Intracellular Survival and Replication of C. sakazakii ATCC 29544 in RAW 264.7 Cells

The murine macrophage cell line RAW 264.7 cells were maintained in RPMI 1640 medium with 10% FBS. Twenty-four hours prior to infection, activated cells were seeded in 24-well tissue plates (105 cells per well) and cultured at 37°C under 5% CO2. C. sakazakii ATCC 29544 was incubated to its mid-log phase in TSB with various concentrations of TQ (0, 400, and 600 μmol/L). Then the RAW 264.7 cells were washed gently with PBS and infected with 107 CFU (100 MOI) of C. sakazakii ATCC 29544. The plates were incubated for 45 min at 37°C with 5% CO2. After incubation, RAW 264.7 cells were re-suspended in RPMI 1640 containing 1% FBS with gentamicin (100 μg/ml) and incubated at 37°C with 5% CO2 for 30 min.

For intracellular survival assays, the cells were then washed three times with PBS and lysed with 0.1% Triton. After dilution (PBS 1:10), the samples were enumerated on TSA plates. The results were presented as the number of intracellular C. sakazakii ATCC 29544 cells after TQ treatment. For replication assays, each well-containing bacterial cells was replenished with RPMI 1640 containing 1% FBS with gentamicin (10 μg/ml) and incubated at 37°C with 5% CO2 for either 24 or 48 h. Cell washing, lysis and plating procedures were identical to those used in the analysis of bacterial survival. All assays were conducted in triplicate and repeated at least three times on different days.

Quantification of C. sakazakii Virulence Gene Transcription Using RT-qPCR

The C. sakazakii strain ATCC 29544 was grown in TSB without or with TQ (0, 400, and 600 μmol/L) at 37°C to its mid-log phase. The bacteria were then centrifuged (5,000 × g, 5 min, 4°C) and re-suspended in PBS. The total RNA was extracted with the RNAprep Pure Bacteria Kit (Tiangen, Beijing, China) according to the manufacturer's protocol. To remove all DNA, the purified RNA was treated for 15 min with 30 Units of DNase I. RNA concentrations were measured with a nucleic acid and protein spectrophotometer (Nano-200; Aosheng Instrument Co., Ltd., Hangzhou, China). First-strand cDNA was synthesized from 0.5 μg of each RNA sample in a 10 μl reaction mixture using the PrimeScript™RT reagent kit (TakaRa, Kyoto, Japan) according to manufacturer directions. The primer sequences used for RT-PCR are listed in Table 1. RT-PCR was performed in a 25-μl system using SYBR® Premix Ex Taq™ II (TakaRa). The cycling conditions included 1 cycle of 95°C for 30 s, 40 cycles of 95°C for 5 s and 60°C for 30 s, and dissociation steps of 95°C for 15 s and 60°C for 30 s. All samples were analyzed in triplicate and normalized to the endogenous control (ESA_04030) gene. Samples were run on the IQ5 system (Bio-Rad Laboratories, Hercules, CA, U.S.A.) and the transcription of target genes vs. ESA_04030 gene were determined as previously described (Li et al., 2014).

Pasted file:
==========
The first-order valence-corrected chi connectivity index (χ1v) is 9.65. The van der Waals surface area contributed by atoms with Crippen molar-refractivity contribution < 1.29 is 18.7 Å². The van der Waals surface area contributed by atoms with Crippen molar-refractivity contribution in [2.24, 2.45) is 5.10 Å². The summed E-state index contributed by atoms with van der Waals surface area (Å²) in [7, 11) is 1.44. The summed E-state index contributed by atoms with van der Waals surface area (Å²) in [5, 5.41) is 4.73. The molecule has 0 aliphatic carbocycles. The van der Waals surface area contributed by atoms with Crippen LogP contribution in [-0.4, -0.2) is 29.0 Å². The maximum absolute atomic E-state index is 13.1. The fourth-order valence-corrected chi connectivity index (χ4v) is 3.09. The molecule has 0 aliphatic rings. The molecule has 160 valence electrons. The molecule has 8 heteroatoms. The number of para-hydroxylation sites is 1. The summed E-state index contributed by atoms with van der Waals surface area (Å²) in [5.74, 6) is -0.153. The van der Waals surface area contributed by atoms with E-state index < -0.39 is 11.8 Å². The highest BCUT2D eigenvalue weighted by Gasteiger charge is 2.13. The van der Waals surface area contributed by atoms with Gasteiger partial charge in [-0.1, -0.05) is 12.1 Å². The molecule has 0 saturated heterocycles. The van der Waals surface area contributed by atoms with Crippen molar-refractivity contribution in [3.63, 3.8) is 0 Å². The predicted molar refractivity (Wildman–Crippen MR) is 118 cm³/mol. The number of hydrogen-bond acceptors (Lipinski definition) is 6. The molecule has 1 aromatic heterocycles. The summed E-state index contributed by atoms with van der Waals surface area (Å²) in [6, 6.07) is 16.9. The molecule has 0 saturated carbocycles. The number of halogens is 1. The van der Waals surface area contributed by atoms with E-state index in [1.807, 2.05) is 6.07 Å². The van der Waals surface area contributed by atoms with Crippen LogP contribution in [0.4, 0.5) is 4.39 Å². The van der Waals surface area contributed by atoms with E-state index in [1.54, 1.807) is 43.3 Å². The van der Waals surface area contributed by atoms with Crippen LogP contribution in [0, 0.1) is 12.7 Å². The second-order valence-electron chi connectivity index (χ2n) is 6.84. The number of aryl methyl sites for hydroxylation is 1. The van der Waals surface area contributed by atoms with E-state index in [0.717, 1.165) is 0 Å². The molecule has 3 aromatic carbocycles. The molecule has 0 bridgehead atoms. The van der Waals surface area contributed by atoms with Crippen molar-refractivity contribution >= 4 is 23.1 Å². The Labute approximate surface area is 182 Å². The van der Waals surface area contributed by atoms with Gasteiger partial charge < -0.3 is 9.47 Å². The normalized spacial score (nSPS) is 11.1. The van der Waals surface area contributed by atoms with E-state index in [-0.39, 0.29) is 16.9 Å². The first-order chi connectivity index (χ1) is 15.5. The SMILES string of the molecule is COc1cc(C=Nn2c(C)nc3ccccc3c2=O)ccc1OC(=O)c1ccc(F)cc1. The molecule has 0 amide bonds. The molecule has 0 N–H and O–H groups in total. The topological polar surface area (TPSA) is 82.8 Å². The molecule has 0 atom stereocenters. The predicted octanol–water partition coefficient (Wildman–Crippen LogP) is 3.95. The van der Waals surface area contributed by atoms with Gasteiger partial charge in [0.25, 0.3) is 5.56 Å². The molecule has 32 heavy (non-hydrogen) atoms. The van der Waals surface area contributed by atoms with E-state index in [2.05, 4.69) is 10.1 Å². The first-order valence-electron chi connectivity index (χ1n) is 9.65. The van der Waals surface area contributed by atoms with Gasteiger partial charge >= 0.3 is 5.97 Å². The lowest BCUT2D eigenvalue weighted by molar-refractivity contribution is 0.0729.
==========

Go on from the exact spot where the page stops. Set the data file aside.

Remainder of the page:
TABLE 1
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Table 1. Minimum inhibitory concentrations of TQ against different strains of C. sakazakii.

Statistical Analysis

Statistical analyses were performed using SPSS software (version 19.0; SPSS, Inc., Chicago, IL). The data were presented as the mean values ± SD and differences between means were tested by Student's t-test. Differences are considered significant at P ≤ 0.05. All experiments were performed at lease in triplicate.

Results

MICs and SICs

The MICs of TQ for 9 C. sakazakii strains are presented in Table 1. It is shown by agar dilution assay that TQ exhibited antimicrobial activity against all the tested strains, and the MICs ranged from 1,800 to 3,600 μmol/L. Broth dilution assay showed that concentrations below 600 μmol/L exhibited no growth inhibition against C. sakazakii ATCC 29544 (Figure 1) and were further chosen to study the effects of TQ on C. sakazakii virulence. Since TQ was equally effective against our three C. sakazakii isolates (ATCC 29544, ATCC 29004, and 7-17), only strain ATCC 29544 was selected for further studies.

FIGURE 1
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Figure 1. Growth of C. sakazakii ATCC 29544 in TSB with various concentrations of TQ. Each value represents the average of three independent measurements.